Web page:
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Croke Park
by Clint Wayne
2007-02-12 08:39:47
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Croke Park, Ireland’s National Stadium and the fourth largest sporting arena in Europe, this Sunday, takes an enormous step and probably a ‘cultural shock’ as a ‘foreign’ sport takes place for the first time in its history when Ireland take on France in the Six Nations Rugby Championship.

ovi magazine - croke park - ovi lehti - rugbyUp to now, the stadium has only been the home to Ireland’s National Sports of Gaelic Football and Hurling, but due to the imminent re-development of Lansdowne Road it will now become the temporary home to both the Irish Rugby and Football teams.

Starting life as an athletics track on the north side of Dublin, with the formation of the Gaelic Athletic Association [GAA], it became the venue for Gaelic football in 1884 with the All Irelands Finals being contested from 1896. Following a short period of private ownership, it was bought by the GAA and named after Archbishop Thomas Croke, a strong supporter of Irish Nationalism and one of the GAA’s patrons.

By 1913 it had two stands and grassy banks all round, but following the significant Easter Rising in 1916 the resulting brick rubble from a demolished O’Connell Street, from the crushed up-rising, was used to construct a grassy bank at the railway end of the ground offering a better view for spectators and now immortalised as ‘Hill 16’, one of the most famous terraces in the world.

The Easter Rising was seen as a key turning point of the conflict as it marked a huge step towards the physical force of Irish Republicanism from the mainstream non-violent Parliamentary Party led by John Redmond who, through democratic political bargaining with the British Government, had seen in 1914 the split of a United Ireland into a partitioned Northern Ireland and Southern Ireland.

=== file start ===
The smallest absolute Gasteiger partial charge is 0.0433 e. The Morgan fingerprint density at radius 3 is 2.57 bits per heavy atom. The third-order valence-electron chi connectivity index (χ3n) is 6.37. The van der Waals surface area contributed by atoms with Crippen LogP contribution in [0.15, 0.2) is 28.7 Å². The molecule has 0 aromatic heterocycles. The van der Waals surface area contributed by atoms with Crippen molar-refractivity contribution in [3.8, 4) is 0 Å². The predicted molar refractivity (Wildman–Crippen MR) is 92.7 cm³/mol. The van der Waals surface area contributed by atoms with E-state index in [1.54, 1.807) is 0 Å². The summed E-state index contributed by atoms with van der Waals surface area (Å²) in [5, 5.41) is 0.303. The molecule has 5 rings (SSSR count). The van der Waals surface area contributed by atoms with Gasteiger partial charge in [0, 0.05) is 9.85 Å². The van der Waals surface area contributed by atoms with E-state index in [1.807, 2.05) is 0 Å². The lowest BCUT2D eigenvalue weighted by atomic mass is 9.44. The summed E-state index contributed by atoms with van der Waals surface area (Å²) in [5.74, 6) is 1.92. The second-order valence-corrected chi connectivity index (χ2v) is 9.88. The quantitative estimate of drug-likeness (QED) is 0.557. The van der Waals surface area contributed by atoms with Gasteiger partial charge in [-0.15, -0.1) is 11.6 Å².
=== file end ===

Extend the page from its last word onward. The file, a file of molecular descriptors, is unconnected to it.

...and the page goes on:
On November 21st 1920, the hallowed turf was stained with Irish blood when Croke Park was the scene of the senseless slaughter of 12 innocent spectators and one player, Tipperary’s captain Michael Hogan, in a totally indiscriminate retaliation attack by the British Police Auxiliaries following the assassination of 12 British Intelligent Officers by revolutionary leader Michael Collins, which was well-depicted in the 1996 movie Michael Collins. Although much of the film was criticised at the time for its inaccuracies, this scene was thought to be correct. This murderous day in the long conflict of Irish Independence became famously known as ‘Bloody Sunday’.

Four years later in 1926, the construction of a new stand was posthumously named after the Tipperary captain. There followed much development of the ground from both sides of the war with the ‘Cusack Stand’ constructed in 1927 and a second tier added in 1936. The same year saw the formation of concrete terracing on Hill 16. The ‘Nally Stand’, named in memory of a GAA founder member, was constructed in 1952, with the first cantilevered stand constructed to celebrate the GAA’s 75th anniversary that led to the highest ever attendance recorded at Croke Park of 90,556 for the 1961 All Ireland Football Final. Following the introduction of seating and more recent triple tier developments its capacity is now 82,300.

The changing of the rules in 2005 to allow the playing of both football and rugby has saved their respective associations the ignominy of being driven to playing their games on foreign soil. In doing so, they deserve the gratitude of all Ireland fans for being able to watch on home soil and when nearly 80,000 Irishman pack into Croke Park, dressed in their green regalia, for the first time on Sunday against France, and then again when England arrive in two weeks, it will surely be a tremendous atmosphere as the first rugby ball in history falls on to Hill 16.

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Asa2007-02-12 09:59:23
It's a shame they didn't win.

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